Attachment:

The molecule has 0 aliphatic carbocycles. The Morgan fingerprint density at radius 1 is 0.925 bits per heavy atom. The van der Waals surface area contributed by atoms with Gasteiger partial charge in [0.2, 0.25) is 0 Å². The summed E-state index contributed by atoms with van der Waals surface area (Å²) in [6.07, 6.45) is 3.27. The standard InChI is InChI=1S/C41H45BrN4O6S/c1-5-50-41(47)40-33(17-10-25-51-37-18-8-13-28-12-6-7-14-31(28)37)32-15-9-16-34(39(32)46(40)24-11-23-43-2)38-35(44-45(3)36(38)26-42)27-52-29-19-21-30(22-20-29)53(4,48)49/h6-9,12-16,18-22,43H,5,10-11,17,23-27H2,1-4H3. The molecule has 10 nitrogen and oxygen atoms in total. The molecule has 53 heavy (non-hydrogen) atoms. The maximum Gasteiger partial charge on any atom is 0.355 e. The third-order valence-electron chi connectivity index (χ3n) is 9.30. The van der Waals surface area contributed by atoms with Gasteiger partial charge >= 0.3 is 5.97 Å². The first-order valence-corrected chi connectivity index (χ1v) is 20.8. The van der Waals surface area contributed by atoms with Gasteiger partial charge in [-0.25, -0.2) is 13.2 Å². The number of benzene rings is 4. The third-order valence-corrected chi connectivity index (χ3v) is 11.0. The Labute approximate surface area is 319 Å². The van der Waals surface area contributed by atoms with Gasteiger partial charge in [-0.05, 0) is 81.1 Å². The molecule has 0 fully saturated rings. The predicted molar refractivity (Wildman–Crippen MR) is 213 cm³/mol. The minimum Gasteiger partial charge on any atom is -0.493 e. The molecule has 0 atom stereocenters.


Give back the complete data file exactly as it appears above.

The molecule has 0 aliphatic carbocycles. The Morgan fingerprint density at radius 1 is 0.925 bits per heavy atom. The van der Waals surface area contributed by atoms with Gasteiger partial charge in [0.2, 0.25) is 0 Å². The summed E-state index contributed by atoms with van der Waals surface area (Å²) in [6.07, 6.45) is 3.27. The standard InChI is InChI=1S/C41H45BrN4O6S/c1-5-50-41(47)40-33(17-10-25-51-37-18-8-13-28-12-6-7-14-31(28)37)32-15-9-16-34(39(32)46(40)24-11-23-43-2)38-35(44-45(3)36(38)26-42)27-52-29-19-21-30(22-20-29)53(4,48)49/h6-9,12-16,18-22,43H,5,10-11,17,23-27H2,1-4H3. The molecule has 10 nitrogen and oxygen atoms in total. The molecule has 53 heavy (non-hydrogen) atoms. The maximum Gasteiger partial charge on any atom is 0.355 e. The third-order valence-electron chi connectivity index (χ3n) is 9.30. The van der Waals surface area contributed by atoms with Gasteiger partial charge >= 0.3 is 5.97 Å². The first-order valence-corrected chi connectivity index (χ1v) is 20.8. The van der Waals surface area contributed by atoms with Gasteiger partial charge in [-0.25, -0.2) is 13.2 Å². The number of benzene rings is 4. The third-order valence-corrected chi connectivity index (χ3v) is 11.0. The Labute approximate surface area is 319 Å². The van der Waals surface area contributed by atoms with Gasteiger partial charge in [-0.05, 0) is 81.1 Å². The molecule has 0 fully saturated rings. The predicted molar refractivity (Wildman–Crippen MR) is 213 cm³/mol. The minimum Gasteiger partial charge on any atom is -0.493 e. The molecule has 0 atom stereocenters.